Who are some of the tag teams they’ve faced off against?

While they’re not exclusively members of the NJPW roster, I feel like Forever Hooligans belong in this discussion.  Alex Koslov is a fake Russian, and Rocky Romero is his partner who has a tendency to fly into hilarious rage-fits.  I didn’t even realize they’ve only been a tag team for two years, because their chemistry is always on point.  When they’re not wrestling for New Japan, you can find them working for Pro Wrestling Guerilla or Ring of Honor.  Track down their three-way tag team match from this year’s ROH Supercard of Honor, because it was one of the most entertaining things I saw all WrestleMania weekend.

Any other junior heavyweight tag teams of note?

Yeah, we’ve kind of glanced over an important one.  These two are Gedo and Jado, but you might know them as The World Class Tag Team, or perhaps just as the head bookers of NJPW.

They’re the bookers AND they wrestle?

Well, mostly just bookers now.  Jado recently announced his retirement from in-ring competition due to injuries, unfortunately.  Gedo still mixes it up every once in a while, but his main duty these days is being Kazuchika Okada’s hype man.  Throughout their 25-year careers, these two have racked up a lot of respect from their peers in Japan.  If the past few years of NJPW are any indication, the company is in good hands under the creative control of these two.

All right, who have we missed?

A couple of important people, actually.  Let’s run through them now.

  • Tiger Mask IV.  He’s certainly not the first Tiger Mask, and he won’t go down in history as the most renowned wrestler to adopt the persona.  (That’d be Misawa, probably.)  He IS, however, the longest-reigning Tiger Mask thus far, having worked under the famous mask for almost 20 years now.  As of late, he’s been in a lot of tag team matches with Jushin “Thunder” Liger.  Why they’re not calling it Team ThunderCat is beyond me.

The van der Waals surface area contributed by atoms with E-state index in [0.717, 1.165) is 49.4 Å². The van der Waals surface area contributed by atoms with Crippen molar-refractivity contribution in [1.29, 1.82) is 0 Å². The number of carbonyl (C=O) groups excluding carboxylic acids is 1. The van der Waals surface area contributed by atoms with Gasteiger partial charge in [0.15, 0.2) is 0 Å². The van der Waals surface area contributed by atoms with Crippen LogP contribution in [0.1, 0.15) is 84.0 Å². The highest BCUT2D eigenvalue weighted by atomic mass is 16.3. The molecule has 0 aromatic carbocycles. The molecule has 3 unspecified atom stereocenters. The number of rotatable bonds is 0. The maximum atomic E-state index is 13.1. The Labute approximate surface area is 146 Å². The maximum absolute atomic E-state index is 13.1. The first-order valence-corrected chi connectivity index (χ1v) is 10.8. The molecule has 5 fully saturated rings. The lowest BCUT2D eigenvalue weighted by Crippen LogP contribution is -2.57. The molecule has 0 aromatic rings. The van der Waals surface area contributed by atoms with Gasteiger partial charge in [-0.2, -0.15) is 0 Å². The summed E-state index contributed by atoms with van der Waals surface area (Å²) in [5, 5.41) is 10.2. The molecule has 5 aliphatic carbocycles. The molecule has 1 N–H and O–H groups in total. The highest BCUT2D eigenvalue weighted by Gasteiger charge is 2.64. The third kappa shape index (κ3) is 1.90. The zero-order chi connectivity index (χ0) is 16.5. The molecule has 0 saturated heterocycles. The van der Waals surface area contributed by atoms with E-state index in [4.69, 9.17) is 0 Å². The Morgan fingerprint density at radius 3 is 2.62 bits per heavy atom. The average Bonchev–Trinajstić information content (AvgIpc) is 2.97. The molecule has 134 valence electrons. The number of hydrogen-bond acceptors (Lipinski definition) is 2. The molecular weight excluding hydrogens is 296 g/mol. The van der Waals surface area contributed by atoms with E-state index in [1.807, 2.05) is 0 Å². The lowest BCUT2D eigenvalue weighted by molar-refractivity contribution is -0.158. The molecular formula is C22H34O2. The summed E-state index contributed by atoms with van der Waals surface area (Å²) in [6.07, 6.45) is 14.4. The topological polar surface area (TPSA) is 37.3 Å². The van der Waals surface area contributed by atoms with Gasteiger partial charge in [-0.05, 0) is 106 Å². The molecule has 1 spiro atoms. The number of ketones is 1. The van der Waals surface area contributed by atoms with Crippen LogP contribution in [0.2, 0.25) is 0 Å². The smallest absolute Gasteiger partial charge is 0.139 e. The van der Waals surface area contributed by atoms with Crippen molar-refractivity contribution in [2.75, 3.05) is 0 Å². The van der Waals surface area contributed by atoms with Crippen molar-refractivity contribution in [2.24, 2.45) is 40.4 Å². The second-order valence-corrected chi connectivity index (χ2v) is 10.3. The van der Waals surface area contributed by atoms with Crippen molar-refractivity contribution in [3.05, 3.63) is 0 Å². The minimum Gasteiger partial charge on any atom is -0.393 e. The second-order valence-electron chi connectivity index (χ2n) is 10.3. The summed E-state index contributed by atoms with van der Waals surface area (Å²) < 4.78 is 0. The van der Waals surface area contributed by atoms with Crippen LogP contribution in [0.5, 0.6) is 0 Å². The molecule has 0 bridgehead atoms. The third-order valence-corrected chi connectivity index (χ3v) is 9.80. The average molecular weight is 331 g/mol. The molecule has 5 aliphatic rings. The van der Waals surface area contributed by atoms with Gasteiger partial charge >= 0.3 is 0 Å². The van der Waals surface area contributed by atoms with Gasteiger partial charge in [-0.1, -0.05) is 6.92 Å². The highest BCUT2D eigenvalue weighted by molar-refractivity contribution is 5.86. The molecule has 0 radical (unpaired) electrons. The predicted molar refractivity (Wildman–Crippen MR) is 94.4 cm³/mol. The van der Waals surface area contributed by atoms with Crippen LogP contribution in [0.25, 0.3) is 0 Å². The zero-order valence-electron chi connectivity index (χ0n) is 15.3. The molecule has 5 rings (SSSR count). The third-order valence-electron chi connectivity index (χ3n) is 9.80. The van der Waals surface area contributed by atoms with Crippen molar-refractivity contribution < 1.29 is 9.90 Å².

• “Funky Weapon” Ryusuke Taguchi.  Remember how we were talking so much about Bullet Club last time?  Well, Taguchi is actually a big part of the Bullet Club story.  He and Prince Devitt had been a long-standing, beloved tag team called Apollo 55.  When Devitt turned heel and formed Bullet Club, Taguchi was left to fend for himself, eventually suffering a hip injury.  When he returned to action, he got his closure against Devitt by finally beating him one-on-one.  He and Devitt would shake hands after the match.  THIS was seen as a sign of weakness, so Devitt was booted out and replaced by AJ Styles.  So really, it all comes back to Taguchi.  There’s always a man, there’s always a lighthouse.
  • BUSHI.  Like Tetsuya Naito or El Desperado, he’s another NJPW wrestler who was sent on an excursion to Mexico to improve his skills.  He actually started out at All Japan Pro Wrestling before he was transferred.  And as you can see from the green-and-red lucha libre mask and the sombrero, he brought a lot of Mexico back with him.  Not gonna lie, it’s a bit weird.
  • Takaaki Watanabe.  Another of NJPW’s young guns, Watanabe’s excursion has taken him to the United States.  You might know him from sporadic appearances on Ring of Honor programming.  If you’re really cool, you’ll know him from his two appearances at Inspire Pro Wrestling here in Austin.  If you’re really really cool, you bought a shirt from him and you’re afraid to wear it because you don’t want his autograph to wear off.  (Ha ha, yes, I’m talking about me)

And on that self-promoting note, we come to the end of our look at the New Japan Pro Wrestling roster!  This series might have a Part 4 in the works to coincide with NJPW’s big annual tournament (the G1 Climax), so keep your eyes open for that.  What do you think, would you like to see an installment dedicated to the titles and tournaments of New Japan?  Let your friendly neighborhood WithSpandex writers know, and thank you for reading!